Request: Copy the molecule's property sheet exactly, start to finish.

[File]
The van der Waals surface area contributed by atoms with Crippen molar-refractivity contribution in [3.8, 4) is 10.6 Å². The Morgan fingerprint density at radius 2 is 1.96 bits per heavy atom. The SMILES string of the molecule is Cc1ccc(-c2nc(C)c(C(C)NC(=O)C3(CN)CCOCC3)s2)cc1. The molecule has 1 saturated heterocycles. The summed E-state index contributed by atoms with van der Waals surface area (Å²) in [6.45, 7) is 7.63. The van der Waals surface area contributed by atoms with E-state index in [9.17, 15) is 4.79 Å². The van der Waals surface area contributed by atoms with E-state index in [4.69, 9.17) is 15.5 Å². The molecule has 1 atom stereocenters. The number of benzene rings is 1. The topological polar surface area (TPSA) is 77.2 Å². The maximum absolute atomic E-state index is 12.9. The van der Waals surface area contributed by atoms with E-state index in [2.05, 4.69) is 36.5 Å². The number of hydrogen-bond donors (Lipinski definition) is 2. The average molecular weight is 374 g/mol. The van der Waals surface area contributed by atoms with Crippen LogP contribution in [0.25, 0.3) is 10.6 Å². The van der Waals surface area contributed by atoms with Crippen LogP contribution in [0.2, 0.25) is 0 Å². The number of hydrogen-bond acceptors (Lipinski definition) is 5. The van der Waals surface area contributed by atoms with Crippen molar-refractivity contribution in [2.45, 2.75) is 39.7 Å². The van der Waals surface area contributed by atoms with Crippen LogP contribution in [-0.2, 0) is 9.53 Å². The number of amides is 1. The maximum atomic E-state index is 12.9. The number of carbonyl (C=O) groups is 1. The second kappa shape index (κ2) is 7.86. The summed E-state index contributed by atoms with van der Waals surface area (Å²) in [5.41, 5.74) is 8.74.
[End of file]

The van der Waals surface area contributed by atoms with Crippen molar-refractivity contribution in [3.8, 4) is 10.6 Å². The Morgan fingerprint density at radius 2 is 1.96 bits per heavy atom. The SMILES string of the molecule is Cc1ccc(-c2nc(C)c(C(C)NC(=O)C3(CN)CCOCC3)s2)cc1. The molecule has 1 saturated heterocycles. The summed E-state index contributed by atoms with van der Waals surface area (Å²) in [6.45, 7) is 7.63. The van der Waals surface area contributed by atoms with E-state index in [9.17, 15) is 4.79 Å². The van der Waals surface area contributed by atoms with E-state index in [4.69, 9.17) is 15.5 Å². The molecule has 1 atom stereocenters. The number of benzene rings is 1. The topological polar surface area (TPSA) is 77.2 Å². The maximum absolute atomic E-state index is 12.9. The van der Waals surface area contributed by atoms with E-state index in [2.05, 4.69) is 36.5 Å². The number of hydrogen-bond donors (Lipinski definition) is 2. The average molecular weight is 374 g/mol. The van der Waals surface area contributed by atoms with Crippen LogP contribution in [0.25, 0.3) is 10.6 Å². The van der Waals surface area contributed by atoms with Crippen LogP contribution in [0.2, 0.25) is 0 Å². The number of hydrogen-bond acceptors (Lipinski definition) is 5. The van der Waals surface area contributed by atoms with Crippen molar-refractivity contribution in [2.45, 2.75) is 39.7 Å². The van der Waals surface area contributed by atoms with Crippen LogP contribution in [-0.2, 0) is 9.53 Å². The number of amides is 1. The maximum atomic E-state index is 12.9. The number of carbonyl (C=O) groups is 1. The second kappa shape index (κ2) is 7.86. The summed E-state index contributed by atoms with van der Waals surface area (Å²) in [5.41, 5.74) is 8.74.